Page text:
Earlier this month, the garden designer, Dan Pearson, was the guest on Desert Island Discs 1 on Radio 4. Early on he spoke about what he thought of gardens:
I think they are a place of escape, and a place of immersion. They are somewhere where you can be yourself, completely. I think they provide you with an enormous amount of freedom.
I’m always interested in how ideas translate between places, people and situations. His view of gardens is situated within a long cultural history of the garden as a place of peace, tranquillity, and isolation. Walls control who comes and goes and frame an intimate, tended inside from a wild, uncontrolled outside. For many in the twenty-first century, this ideal is difficult to achieve; high rise living, a garden given over to hardstanding for a car, ground that’s needed to grow food, and the disturbances of noisy neighbours, traffic and aircraft.
But gardens are not the only place that where people seek that kind of emotional feeling that comes from immersion. It was always the way of stories, originally oral and later also in books. The same could be said of the picture houses during the twentieth century, the period of the age of mechanical reproduction. In this digital age of infinite replicability, of virtual worlds, virtual reality and 3d reproduction, immersion is a given – it is not so much whether, as how much. I happen to like living in the twenty-first century, when I can enjoy them all. Immersion has always been an important part of how I experience life.
But social differences are revealed in different aspects of art forms; between great gardens and vegetable plots, between art film and blockbusters, between painting and photography, between video art and games. Between those produced in small numbers for discerning audiences who can display their knowledge and possess them, and those produced for a mass market with a seemingly functional repeatablity and replicability. The former saffron, the latter vanilla. Yet vanilla is the second most expensive spice after saffron; it is only the symbol of the ordinary because of its ubiquity and popularity, and despite the exquisite qualities of its flavour.
In the early twentieth century, Gertrude Jeykll revolutionised garden design through the use of colour. She was a talented artist and photographer, and designed gardens with an eye for how they would appear to the camera, preserving the textures in the black and white photography of the time. As an artist herself, she claimed that it was difficult for any artist to possess their own possessions, as the creator is only too aware of the imperfections. She also understood the ephemerality of gardens and did not want her own garden at Munstead to be preserved after she died. ‘A garden is a picture painted with flowers and foliage’, she said 2, and each year a garden the garden becomes a slightly different picture as the plants seed, die back and regrow. Without the active work of the gardening artist, the garden will cease to be their vision and become a degraded reproduction of their original ideas.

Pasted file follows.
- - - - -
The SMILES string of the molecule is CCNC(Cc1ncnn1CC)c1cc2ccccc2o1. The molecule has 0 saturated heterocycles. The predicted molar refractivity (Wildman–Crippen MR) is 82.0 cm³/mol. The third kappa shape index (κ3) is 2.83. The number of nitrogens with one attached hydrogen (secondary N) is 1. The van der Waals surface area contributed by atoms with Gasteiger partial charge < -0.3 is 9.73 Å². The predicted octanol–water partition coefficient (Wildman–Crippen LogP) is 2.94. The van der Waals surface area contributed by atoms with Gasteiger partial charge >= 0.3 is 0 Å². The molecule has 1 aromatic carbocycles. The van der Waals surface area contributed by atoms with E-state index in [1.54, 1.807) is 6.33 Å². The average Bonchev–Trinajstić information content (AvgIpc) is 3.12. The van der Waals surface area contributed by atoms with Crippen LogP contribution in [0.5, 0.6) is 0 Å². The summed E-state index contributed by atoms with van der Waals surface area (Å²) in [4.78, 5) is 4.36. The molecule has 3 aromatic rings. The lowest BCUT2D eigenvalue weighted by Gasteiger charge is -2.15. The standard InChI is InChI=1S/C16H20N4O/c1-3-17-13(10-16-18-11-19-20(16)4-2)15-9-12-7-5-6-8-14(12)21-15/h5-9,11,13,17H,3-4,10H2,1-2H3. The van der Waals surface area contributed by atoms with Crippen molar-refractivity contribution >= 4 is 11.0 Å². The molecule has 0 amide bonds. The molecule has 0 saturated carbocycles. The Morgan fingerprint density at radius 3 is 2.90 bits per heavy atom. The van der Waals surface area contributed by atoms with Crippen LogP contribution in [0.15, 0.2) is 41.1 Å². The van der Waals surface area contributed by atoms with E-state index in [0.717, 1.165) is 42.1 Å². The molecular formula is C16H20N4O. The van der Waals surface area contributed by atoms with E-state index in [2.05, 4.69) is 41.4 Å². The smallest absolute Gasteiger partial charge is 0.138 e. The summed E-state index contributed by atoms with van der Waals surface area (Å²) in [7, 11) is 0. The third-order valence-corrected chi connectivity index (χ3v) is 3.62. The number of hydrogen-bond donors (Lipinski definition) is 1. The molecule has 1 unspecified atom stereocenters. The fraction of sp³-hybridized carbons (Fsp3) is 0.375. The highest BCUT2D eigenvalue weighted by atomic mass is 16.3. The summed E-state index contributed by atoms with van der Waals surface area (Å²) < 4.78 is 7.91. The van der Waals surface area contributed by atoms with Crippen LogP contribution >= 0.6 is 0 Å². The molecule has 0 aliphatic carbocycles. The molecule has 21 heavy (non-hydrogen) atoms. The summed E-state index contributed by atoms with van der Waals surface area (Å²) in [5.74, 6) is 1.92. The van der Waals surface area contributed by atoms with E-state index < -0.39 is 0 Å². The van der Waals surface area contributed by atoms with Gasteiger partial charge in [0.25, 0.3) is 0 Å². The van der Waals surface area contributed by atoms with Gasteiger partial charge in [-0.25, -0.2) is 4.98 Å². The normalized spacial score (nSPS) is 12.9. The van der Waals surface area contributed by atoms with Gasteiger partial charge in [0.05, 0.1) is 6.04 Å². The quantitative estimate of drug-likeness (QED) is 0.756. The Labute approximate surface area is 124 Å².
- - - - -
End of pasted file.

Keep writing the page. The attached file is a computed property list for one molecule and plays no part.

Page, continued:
There is a quality in ephemerality that goes beyond value. It is an experience, not a possession. It must be treasured in the mind or the collective memory, not as an object.
And in the world of the digital, all has the potential to be preserved, yet at the same time it is so ephemeral. In Second Life, sims disappear overnight, the trace remaining unseen on the server until it is overwritten. After that, all that is left is memories and a few photographs.
1 Desert Island Discs is a long standing radio programme on BBC Radio 4 where an interviewer talks to someone about their life and influences, and they weave in eight tracks of music selected by the interviewee. The programme with Dan Pearson was broadcast on 8th February.
2 Tankard, Judith B. and Wood, Martin A., Gertrude Jekyll at Munstead Wood: Writing, Horticulture, Photography, Homebuilding (Frome: Sutton Publishing, 1997).